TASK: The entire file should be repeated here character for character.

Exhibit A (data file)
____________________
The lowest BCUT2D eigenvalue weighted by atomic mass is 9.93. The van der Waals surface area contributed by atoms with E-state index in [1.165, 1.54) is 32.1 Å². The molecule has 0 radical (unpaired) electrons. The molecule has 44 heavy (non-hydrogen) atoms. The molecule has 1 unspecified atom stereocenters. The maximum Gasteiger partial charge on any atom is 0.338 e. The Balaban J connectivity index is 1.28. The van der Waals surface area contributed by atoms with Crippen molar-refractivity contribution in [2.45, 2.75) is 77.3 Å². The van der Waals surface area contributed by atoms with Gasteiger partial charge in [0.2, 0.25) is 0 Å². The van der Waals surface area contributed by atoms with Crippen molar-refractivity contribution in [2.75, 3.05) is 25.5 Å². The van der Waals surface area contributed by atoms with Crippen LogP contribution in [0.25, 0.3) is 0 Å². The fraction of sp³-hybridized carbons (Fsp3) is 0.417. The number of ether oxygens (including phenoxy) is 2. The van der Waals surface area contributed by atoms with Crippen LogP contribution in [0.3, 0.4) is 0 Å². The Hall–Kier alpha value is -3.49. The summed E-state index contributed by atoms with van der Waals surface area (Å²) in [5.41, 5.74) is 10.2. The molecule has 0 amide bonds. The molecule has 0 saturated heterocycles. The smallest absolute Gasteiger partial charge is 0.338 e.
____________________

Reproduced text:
The lowest BCUT2D eigenvalue weighted by atomic mass is 9.93. The van der Waals surface area contributed by atoms with E-state index in [1.165, 1.54) is 32.1 Å². The molecule has 0 radical (unpaired) electrons. The molecule has 44 heavy (non-hydrogen) atoms. The molecule has 1 unspecified atom stereocenters. The maximum Gasteiger partial charge on any atom is 0.338 e. The Balaban J connectivity index is 1.28. The van der Waals surface area contributed by atoms with Crippen molar-refractivity contribution in [2.45, 2.75) is 77.3 Å². The van der Waals surface area contributed by atoms with Gasteiger partial charge in [0.2, 0.25) is 0 Å². The van der Waals surface area contributed by atoms with Crippen molar-refractivity contribution in [2.75, 3.05) is 25.5 Å². The van der Waals surface area contributed by atoms with Crippen LogP contribution in [0.25, 0.3) is 0 Å². The fraction of sp³-hybridized carbons (Fsp3) is 0.417. The number of ether oxygens (including phenoxy) is 2. The van der Waals surface area contributed by atoms with Crippen LogP contribution in [0.3, 0.4) is 0 Å². The Hall–Kier alpha value is -3.49. The summed E-state index contributed by atoms with van der Waals surface area (Å²) in [5.41, 5.74) is 10.2. The molecule has 0 amide bonds. The molecule has 0 saturated heterocycles. The smallest absolute Gasteiger partial charge is 0.338 e.